Can a High-Tech Wood Stove Save the World?
So, this is cool. It's a stove, powered by wood or cow dung or whatever other combustible material you happen to have lying around, that generates an almost smokeless, gas-like flame -- and also enough electricity to light a room or charge your phone.
I saw this particular stove in action recently at the headquarters of BioLite, a Brooklyn, New York, startup with grand ambitions. The company began as a side project of two guys at the design-consulting firm Smart Design who wanted to build camping stoves that didn't require bringing fuel along. They came up with a design that uses a fan powered by the heat of burning wood to blow air onto that wood and get it to burn much more efficiently.
In 2012, Alec Drummond and Jonathan Cedar started selling their BioLite camping stoves online. Since 2013 they've been available at REI and other outdoor retailers. Along the way, though, Drummond and Cedar learned that there's a global campaign under way to get cleaner-burning cookstoves into people's homes in developing countries. About 3 billion people worldwide depend on open fires or traditional stoves for cooking and heating; exposure to their smoke and fumes is responsible for an estimated 4.3 million premature deaths a year. BioLite's stove technology seemed like it might be able to help with that.
And so BioLite is going global. It distributed its first 10,000 home stoves last year in Ghana, India and Uganda. In Ghana this was part of a public health trial, funded by the National Institutes of Health, to compare the effects on pregnant women of using BioLite versus gas stoves. In India and Uganda it was a commercial test to find out how much people were willing to pay (current thinking is between $50 and $60) and get feedback from customers on how well the stove works. Next spring the company plans to start selling home stoves at scale.
That's all pretty exciting. But there have been earlier efforts to displace sooty open fires with cleaner cookstoves, and most have flopped. India's National Programme on Improved Chulhas in 1985 started distributing 35 million stoves with chimneys that were supposed to vent smoke outdoors but (a) often didn't do that very well and (b) never really caught on with consumers even though the stoves were given away by the government. Not long after that effort wound down in the early 2000s, several multinational companies targeting what the late management scholar C.K. Prahalad dubbed the "bottom of the pyramid" moved into the Indian cookstove market.
The most ambitious was energy giant BP, which worked with Prahalad's consulting firm, Next Practice, and tried to make money not on the stoves, which could burn either liquefied propane gas or agricultural-waste pellets, but on the fuel. Prahalad and Next Practice co-founder Jeb Brugmann wrote in the Harvard Business Review in 2007 of how BP worked with nonprofit groups in India to build “a business ecosystem that brings different economic entities -- a global corporation, local social organizations, informal micro-entrepreneurs, and a research institute -- into an efficient value chain. “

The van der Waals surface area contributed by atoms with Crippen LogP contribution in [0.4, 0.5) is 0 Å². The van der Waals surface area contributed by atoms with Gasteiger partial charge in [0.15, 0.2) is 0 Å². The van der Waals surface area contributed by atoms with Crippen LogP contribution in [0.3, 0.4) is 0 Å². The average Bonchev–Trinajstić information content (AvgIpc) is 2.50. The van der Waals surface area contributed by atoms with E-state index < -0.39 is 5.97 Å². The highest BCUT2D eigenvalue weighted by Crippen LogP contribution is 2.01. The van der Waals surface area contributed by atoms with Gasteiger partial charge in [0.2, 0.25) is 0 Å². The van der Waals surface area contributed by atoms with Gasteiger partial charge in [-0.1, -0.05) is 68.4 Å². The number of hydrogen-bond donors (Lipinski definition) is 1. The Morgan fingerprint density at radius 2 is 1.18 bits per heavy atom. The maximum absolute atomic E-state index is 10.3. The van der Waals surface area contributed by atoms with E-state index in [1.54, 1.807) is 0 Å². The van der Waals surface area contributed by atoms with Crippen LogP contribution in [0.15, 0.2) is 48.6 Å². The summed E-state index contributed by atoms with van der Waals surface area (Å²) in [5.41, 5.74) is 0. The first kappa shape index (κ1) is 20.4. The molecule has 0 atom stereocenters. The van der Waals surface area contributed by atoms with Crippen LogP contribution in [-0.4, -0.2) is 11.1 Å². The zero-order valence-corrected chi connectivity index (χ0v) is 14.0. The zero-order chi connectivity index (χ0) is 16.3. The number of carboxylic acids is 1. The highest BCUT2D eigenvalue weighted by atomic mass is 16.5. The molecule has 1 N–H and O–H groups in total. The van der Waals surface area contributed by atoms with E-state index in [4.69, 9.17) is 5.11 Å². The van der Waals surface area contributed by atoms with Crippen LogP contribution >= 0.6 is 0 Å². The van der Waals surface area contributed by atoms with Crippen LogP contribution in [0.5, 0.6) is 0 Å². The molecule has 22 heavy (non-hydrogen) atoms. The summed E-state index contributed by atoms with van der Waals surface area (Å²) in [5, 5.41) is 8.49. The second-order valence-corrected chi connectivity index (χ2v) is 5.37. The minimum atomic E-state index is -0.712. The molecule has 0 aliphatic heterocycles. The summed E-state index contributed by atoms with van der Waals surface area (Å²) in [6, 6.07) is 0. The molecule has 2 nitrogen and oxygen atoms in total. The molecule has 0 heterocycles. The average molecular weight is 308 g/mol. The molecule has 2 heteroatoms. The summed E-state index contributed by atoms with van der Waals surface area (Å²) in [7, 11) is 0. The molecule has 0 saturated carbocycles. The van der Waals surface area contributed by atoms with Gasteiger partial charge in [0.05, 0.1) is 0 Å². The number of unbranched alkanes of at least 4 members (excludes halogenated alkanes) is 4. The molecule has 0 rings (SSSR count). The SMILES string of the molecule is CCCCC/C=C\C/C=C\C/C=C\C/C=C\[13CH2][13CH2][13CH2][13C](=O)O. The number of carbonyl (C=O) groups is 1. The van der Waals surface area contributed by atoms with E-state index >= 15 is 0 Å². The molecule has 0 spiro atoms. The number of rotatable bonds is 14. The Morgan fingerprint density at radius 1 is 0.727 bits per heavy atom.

Only… it wasn't quite efficient enough. BP spun off the stove effort to its management team in 2009, and First Energy, as the venture is now called, has since shifted almost all its efforts to selling pellet-fueled stoves and boilers to restaurants and other commercial customers.
What killed the effort, says Ethan Kay, who worked at one of the Indian nonprofits involved in the stove effort and then wrote his Oxford doctoral dissertation on its struggles, was that Indian villagers couldn't afford the fuel. By helping to create a market for the agricultural waste used to make its fuel pellets -- sugar-cane stalks, mainly -- BP ended up driving up the price. Another issue, says Brugmann, was that BP had been hoping to buy an Indian oil company. When it became clear that wasn't going to happen, the company's executives lost interest in a stove project that was mainly, he says, "about establishing the BP brand in the minds of rural Indians."
Lots of other corporate efforts hatched in the initial enthusiasm for Prahalad's bottom-of-the-pyramid thesis (he published his famous article on the topic in 2002) have faced similar struggles. Western companies still have some things to learn about building successful businesses that cater to the world's poor.
Can BioLite make a go of it? Kay certainly thinks so -- he is now the company's managing director for emerging markets. "We meet users where they are in terms of locally available fuel," he says. That, and the electricity-generating feature appeals to men who might not otherwise be interested in spending money on a new stove.
For Brugmann, it isn't so much BioLite's stove that gets him excited. The Dutch multinational Philips has designed a similar stove, now manufactured in Lesotho by African Clean Energy, while Fort Collins, Colorado-based Envirofit has already sold simpler clean-burning stoves (minus the fans and electricity generation) in 45 countries. BioLite's business model, though, is unique. "If they can grow the recreation business and the base-of-the-pyramid business at same time, it's a very different corporate positioning," Brugmann says. By serving both high-end and developing markets with the same basic technology, the company has a chance at achieving scale and staying power.
It can definitely attract impressive people. Among those I met on a tour of BioLite's offices was Ryan Gist, the company's associate director of engineering. His previous job? Senior aero-thermal engineer at Pratt Whitney Rocketdyne. Now Gist is trying to figure out how to make BioLite's air-injection technology work in the flat-top plancha stoves popular in Latin America. He's a rocket scientist, working to make wood (or dung) burn hotter and cleaner.
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